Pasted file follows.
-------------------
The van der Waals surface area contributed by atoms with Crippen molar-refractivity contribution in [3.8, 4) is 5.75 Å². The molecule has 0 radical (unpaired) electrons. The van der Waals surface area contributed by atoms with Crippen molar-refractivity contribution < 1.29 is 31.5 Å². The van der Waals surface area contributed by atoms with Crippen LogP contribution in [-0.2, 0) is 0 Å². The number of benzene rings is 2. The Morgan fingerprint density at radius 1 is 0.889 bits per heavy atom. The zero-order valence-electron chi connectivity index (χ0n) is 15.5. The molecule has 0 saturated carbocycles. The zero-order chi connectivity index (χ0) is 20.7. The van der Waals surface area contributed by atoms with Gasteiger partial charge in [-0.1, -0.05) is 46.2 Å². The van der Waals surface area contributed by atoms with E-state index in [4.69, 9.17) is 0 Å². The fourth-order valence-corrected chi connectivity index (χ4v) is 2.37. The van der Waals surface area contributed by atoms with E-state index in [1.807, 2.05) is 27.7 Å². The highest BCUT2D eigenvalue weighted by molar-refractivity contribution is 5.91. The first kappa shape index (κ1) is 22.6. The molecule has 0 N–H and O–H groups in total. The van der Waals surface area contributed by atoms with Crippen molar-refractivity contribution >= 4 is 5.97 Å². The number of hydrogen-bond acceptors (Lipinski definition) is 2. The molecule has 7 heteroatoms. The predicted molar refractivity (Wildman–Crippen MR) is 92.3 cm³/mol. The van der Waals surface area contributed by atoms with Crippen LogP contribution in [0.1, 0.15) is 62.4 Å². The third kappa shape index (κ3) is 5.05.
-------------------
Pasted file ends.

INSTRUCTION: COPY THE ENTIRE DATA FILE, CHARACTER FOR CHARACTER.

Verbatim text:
The van der Waals surface area contributed by atoms with Crippen molar-refractivity contribution in [3.8, 4) is 5.75 Å². The molecule has 0 radical (unpaired) electrons. The van der Waals surface area contributed by atoms with Crippen molar-refractivity contribution < 1.29 is 31.5 Å². The van der Waals surface area contributed by atoms with Crippen LogP contribution in [-0.2, 0) is 0 Å². The number of benzene rings is 2. The Morgan fingerprint density at radius 1 is 0.889 bits per heavy atom. The zero-order valence-electron chi connectivity index (χ0n) is 15.5. The molecule has 0 saturated carbocycles. The zero-order chi connectivity index (χ0) is 20.7. The van der Waals surface area contributed by atoms with Gasteiger partial charge in [-0.1, -0.05) is 46.2 Å². The van der Waals surface area contributed by atoms with E-state index in [4.69, 9.17) is 0 Å². The fourth-order valence-corrected chi connectivity index (χ4v) is 2.37. The van der Waals surface area contributed by atoms with E-state index in [1.807, 2.05) is 27.7 Å². The highest BCUT2D eigenvalue weighted by molar-refractivity contribution is 5.91. The first kappa shape index (κ1) is 22.6. The molecule has 0 N–H and O–H groups in total. The van der Waals surface area contributed by atoms with Crippen molar-refractivity contribution >= 4 is 5.97 Å². The number of hydrogen-bond acceptors (Lipinski definition) is 2. The molecule has 7 heteroatoms. The predicted molar refractivity (Wildman–Crippen MR) is 92.3 cm³/mol. The van der Waals surface area contributed by atoms with Crippen LogP contribution in [0.1, 0.15) is 62.4 Å². The third kappa shape index (κ3) is 5.05.